The SEC has six teams in the top 12 of the BCS standings, which is a pretty impressive feat. Even more impressive is that the teams' only losses have come to each other.
The catch, though, is that these squads don't have a lot of non-conference wins to brag about. The best that anyone has is Alabama's demolition of Michigan all the way back in Week 1, and while it still looks good, no one is terribly impressed with having a Big Ten team as a signature win this season. LSU's best non-conference win is over a 7-5 Washington team that just lost to a pretty dreadful Washington State team. Texas A&M's best win outside the league was a two-point escape against Louisiana Tech. While LA Tech is far better this year than it pretty much has ever been, that's not going to get anyone's heart racing.
As for the three SEC East teams up there, they've got a whole lot of nothing to show for their non-conference excursions. They each had the same strategy for their non-SEC games this year: two I-A cupcakes, a I-AA team, and their ACC rivals at the end.
I've already seen some folks from around the country, one of them being a notorious troll with a surplus of Gs in his first name that I won't link to here, suggest that the SEC is somehow fraudulent because its top teams have not proved themselves outside the league this year. It's true to a degree, in that only Alabama has had any kind of a tough test outside SEC play. However we now have ratings that can show that these teams, if they aren't all true top 12 squads, are still among the nation's best.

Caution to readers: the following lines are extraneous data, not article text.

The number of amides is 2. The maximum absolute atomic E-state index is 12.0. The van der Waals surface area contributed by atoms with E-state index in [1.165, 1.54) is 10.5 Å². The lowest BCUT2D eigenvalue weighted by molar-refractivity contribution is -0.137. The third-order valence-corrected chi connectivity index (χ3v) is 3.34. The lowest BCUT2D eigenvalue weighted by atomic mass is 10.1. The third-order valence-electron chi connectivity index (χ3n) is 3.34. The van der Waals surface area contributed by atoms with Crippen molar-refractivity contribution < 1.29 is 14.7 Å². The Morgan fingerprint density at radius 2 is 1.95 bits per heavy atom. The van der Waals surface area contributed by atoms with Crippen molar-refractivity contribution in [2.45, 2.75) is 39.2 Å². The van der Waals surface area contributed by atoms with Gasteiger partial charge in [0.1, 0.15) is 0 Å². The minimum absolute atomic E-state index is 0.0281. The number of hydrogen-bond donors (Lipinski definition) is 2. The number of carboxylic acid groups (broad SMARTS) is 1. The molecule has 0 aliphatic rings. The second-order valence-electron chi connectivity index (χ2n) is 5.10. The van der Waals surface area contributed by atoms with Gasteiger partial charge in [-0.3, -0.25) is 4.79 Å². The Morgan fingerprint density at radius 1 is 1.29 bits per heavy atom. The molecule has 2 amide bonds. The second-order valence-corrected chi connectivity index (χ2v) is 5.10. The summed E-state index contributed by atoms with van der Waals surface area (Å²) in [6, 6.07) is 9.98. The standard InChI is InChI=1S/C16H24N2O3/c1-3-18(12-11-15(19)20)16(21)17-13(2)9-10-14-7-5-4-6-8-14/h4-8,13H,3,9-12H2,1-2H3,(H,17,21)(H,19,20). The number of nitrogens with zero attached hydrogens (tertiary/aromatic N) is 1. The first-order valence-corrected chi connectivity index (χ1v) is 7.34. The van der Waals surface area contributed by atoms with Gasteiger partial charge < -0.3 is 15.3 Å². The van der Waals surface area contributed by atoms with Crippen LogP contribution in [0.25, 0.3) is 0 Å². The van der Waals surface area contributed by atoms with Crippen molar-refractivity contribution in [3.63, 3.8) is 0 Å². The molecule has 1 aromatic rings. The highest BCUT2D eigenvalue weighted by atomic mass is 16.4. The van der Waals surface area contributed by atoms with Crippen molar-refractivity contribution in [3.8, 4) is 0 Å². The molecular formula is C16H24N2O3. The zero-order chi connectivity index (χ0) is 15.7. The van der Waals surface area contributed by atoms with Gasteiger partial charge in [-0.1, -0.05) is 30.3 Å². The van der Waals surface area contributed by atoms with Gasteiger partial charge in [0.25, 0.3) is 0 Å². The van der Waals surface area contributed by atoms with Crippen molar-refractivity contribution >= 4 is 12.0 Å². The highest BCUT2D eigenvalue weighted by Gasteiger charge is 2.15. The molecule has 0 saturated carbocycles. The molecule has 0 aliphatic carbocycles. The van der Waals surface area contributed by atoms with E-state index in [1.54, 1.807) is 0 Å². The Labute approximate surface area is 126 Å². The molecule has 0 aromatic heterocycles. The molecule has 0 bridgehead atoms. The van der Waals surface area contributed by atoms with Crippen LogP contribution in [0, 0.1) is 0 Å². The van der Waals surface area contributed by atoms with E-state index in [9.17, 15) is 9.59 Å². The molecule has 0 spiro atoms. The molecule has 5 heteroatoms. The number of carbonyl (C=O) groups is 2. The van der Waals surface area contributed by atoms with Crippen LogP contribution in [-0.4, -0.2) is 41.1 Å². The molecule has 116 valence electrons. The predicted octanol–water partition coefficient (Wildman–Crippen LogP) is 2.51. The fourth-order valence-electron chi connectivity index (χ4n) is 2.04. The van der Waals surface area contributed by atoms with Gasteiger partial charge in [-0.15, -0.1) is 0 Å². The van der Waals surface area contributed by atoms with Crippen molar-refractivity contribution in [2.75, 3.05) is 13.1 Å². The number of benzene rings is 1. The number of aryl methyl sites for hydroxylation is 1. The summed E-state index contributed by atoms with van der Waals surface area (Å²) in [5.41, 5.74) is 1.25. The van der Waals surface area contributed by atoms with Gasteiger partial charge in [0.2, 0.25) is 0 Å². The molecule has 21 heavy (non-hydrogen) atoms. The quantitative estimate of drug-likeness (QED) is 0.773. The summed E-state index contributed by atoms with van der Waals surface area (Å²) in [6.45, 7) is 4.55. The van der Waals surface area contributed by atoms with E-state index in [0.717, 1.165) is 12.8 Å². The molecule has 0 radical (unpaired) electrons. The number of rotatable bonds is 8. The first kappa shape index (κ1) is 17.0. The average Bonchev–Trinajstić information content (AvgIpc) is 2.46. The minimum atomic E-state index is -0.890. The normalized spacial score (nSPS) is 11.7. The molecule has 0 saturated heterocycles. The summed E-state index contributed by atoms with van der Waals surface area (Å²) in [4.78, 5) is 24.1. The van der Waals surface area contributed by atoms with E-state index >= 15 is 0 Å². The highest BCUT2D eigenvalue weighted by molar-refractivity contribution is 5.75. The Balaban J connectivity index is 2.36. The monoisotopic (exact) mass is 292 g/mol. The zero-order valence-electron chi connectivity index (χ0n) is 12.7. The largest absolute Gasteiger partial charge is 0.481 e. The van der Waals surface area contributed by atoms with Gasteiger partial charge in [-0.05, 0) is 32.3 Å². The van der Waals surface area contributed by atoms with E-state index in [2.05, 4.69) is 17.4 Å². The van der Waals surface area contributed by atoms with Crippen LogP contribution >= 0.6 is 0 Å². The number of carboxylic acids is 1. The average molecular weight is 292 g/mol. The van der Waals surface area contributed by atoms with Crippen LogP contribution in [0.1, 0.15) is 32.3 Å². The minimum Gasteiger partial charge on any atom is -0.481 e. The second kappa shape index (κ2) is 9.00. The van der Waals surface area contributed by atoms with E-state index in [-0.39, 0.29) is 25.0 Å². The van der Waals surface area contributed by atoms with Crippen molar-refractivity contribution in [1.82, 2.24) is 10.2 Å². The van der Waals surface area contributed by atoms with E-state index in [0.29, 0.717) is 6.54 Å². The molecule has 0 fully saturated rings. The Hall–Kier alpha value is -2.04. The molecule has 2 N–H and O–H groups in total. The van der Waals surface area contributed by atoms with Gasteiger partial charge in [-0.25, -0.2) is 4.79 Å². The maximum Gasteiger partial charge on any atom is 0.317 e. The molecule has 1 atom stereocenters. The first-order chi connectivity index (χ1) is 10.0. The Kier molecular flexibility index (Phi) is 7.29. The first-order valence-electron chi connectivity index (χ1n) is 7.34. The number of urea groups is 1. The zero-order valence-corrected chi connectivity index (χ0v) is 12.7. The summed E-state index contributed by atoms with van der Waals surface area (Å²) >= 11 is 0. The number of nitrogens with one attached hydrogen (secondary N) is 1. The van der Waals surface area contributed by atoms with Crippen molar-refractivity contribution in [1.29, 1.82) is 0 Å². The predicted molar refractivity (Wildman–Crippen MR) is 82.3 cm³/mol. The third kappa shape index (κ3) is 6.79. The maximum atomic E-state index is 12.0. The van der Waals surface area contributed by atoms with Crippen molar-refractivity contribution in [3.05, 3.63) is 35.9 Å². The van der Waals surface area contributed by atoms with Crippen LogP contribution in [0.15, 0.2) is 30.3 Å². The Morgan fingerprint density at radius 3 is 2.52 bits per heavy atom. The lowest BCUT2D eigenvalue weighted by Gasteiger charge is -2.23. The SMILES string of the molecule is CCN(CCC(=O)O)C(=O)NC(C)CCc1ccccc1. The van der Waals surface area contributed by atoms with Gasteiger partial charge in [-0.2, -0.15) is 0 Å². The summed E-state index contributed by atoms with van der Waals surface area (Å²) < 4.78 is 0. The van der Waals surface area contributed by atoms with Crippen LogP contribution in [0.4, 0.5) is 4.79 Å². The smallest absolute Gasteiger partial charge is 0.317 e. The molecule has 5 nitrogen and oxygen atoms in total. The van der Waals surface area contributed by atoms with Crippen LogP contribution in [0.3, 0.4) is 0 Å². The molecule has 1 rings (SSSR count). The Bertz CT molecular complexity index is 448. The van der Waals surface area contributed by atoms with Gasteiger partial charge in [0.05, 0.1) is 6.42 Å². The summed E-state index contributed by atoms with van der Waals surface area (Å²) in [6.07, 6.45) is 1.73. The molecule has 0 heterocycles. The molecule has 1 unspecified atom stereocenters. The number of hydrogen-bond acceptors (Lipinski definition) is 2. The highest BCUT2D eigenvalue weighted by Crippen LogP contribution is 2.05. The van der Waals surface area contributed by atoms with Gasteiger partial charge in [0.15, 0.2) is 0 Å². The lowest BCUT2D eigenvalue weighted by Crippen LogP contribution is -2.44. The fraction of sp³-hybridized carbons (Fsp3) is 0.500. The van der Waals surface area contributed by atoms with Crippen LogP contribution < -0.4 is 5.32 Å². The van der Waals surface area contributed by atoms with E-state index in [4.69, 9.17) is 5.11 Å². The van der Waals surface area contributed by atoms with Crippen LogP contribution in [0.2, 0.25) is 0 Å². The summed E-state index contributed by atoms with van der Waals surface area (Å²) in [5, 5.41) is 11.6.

For voters who don't look at those kinds of ratings, though, the SEC-ACC games this weekend are important. Florida State will be the highest ranked non-conference opponent for anyone in the league before bowl season, so the pressure is on Florida to find a way to win. Clemson will probably end up the second best depending on what happens with Michigan, so South Carolina also needs to deliver a victory. Georgia Tech isn't anything special this year, so Georgia must win comfortably to help maintain its legitimacy at the top.
I'm not saying this out of some kind of pure SEC pride motivation. The SEC's standing as the best conference is important because it means its teams tend to get the benefit of the doubt in the polls. That benefit of the doubt has helped it more than once place teams into the BCS title game during the current streak, and it will be even more important when it comes to putting teams into the upcoming playoff. Winning these kinds of big games are what helps that reputation remain intact.
Plus, there still is a sliver of a chance that the SEC could put two teams into this year's BCS championship game if Notre Dame loses to USC. Given the enormous backlash to last year's title game, one that was so big it became the tipping point for the playoff itself, voters will be looking for a way to avoid it. A clean sweep of the ACC teams today will make it as hard as possible for them to do so.
It's not often that the SEC's standing for a given year can be partially made or broken based off of playing ACC teams, but 2012 has been an unusual season for a lot of other reasons anyway. Go ahead and root for SEC teams today without any guilt or feeling like a putz. BCS accomplishments this year are definitely and playoff dollars in the future could in small part be riding on the outcomes of these games.